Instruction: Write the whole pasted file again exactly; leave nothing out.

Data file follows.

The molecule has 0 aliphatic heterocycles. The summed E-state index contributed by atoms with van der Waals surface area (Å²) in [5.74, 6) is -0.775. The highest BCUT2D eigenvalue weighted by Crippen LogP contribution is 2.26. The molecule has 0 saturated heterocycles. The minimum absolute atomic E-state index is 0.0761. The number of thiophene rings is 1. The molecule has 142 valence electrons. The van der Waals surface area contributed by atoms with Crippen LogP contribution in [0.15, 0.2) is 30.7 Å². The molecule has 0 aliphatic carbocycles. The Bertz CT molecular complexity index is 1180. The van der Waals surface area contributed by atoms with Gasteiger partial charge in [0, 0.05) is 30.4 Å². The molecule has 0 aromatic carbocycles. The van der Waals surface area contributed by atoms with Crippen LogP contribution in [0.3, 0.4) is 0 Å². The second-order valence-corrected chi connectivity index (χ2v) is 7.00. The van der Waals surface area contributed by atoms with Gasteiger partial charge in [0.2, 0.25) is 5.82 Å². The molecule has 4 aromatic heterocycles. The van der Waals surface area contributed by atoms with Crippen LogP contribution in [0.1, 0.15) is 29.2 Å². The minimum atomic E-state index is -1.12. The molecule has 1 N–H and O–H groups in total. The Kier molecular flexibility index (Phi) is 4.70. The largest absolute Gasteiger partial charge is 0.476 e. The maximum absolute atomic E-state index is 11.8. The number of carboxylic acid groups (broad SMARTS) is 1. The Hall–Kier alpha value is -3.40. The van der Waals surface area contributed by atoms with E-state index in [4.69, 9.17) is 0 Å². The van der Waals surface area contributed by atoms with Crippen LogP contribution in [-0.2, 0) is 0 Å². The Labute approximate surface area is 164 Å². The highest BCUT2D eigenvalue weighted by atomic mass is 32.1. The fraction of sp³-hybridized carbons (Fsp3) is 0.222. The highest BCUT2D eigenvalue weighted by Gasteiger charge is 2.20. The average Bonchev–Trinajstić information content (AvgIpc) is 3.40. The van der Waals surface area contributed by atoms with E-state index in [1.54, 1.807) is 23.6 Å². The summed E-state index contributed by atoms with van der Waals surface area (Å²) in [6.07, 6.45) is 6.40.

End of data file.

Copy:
The molecule has 0 aliphatic heterocycles. The summed E-state index contributed by atoms with van der Waals surface area (Å²) in [5.74, 6) is -0.775. The highest BCUT2D eigenvalue weighted by Crippen LogP contribution is 2.26. The molecule has 0 saturated heterocycles. The minimum absolute atomic E-state index is 0.0761. The number of thiophene rings is 1. The molecule has 142 valence electrons. The van der Waals surface area contributed by atoms with Crippen LogP contribution in [0.15, 0.2) is 30.7 Å². The molecule has 0 aliphatic carbocycles. The Bertz CT molecular complexity index is 1180. The van der Waals surface area contributed by atoms with Gasteiger partial charge in [0, 0.05) is 30.4 Å². The molecule has 0 aromatic carbocycles. The van der Waals surface area contributed by atoms with Crippen LogP contribution in [0.3, 0.4) is 0 Å². The second-order valence-corrected chi connectivity index (χ2v) is 7.00. The van der Waals surface area contributed by atoms with Gasteiger partial charge in [0.2, 0.25) is 5.82 Å². The molecule has 4 aromatic heterocycles. The van der Waals surface area contributed by atoms with Crippen LogP contribution in [0.1, 0.15) is 29.2 Å². The minimum atomic E-state index is -1.12. The molecule has 1 N–H and O–H groups in total. The Kier molecular flexibility index (Phi) is 4.70. The largest absolute Gasteiger partial charge is 0.476 e. The maximum absolute atomic E-state index is 11.8. The number of carboxylic acid groups (broad SMARTS) is 1. The Hall–Kier alpha value is -3.40. The van der Waals surface area contributed by atoms with E-state index in [4.69, 9.17) is 0 Å². The van der Waals surface area contributed by atoms with Crippen LogP contribution in [-0.2, 0) is 0 Å². The Labute approximate surface area is 164 Å². The highest BCUT2D eigenvalue weighted by atomic mass is 32.1. The fraction of sp³-hybridized carbons (Fsp3) is 0.222. The highest BCUT2D eigenvalue weighted by Gasteiger charge is 2.20. The average Bonchev–Trinajstić information content (AvgIpc) is 3.40. The van der Waals surface area contributed by atoms with E-state index in [1.54, 1.807) is 23.6 Å². The summed E-state index contributed by atoms with van der Waals surface area (Å²) in [6.07, 6.45) is 6.40.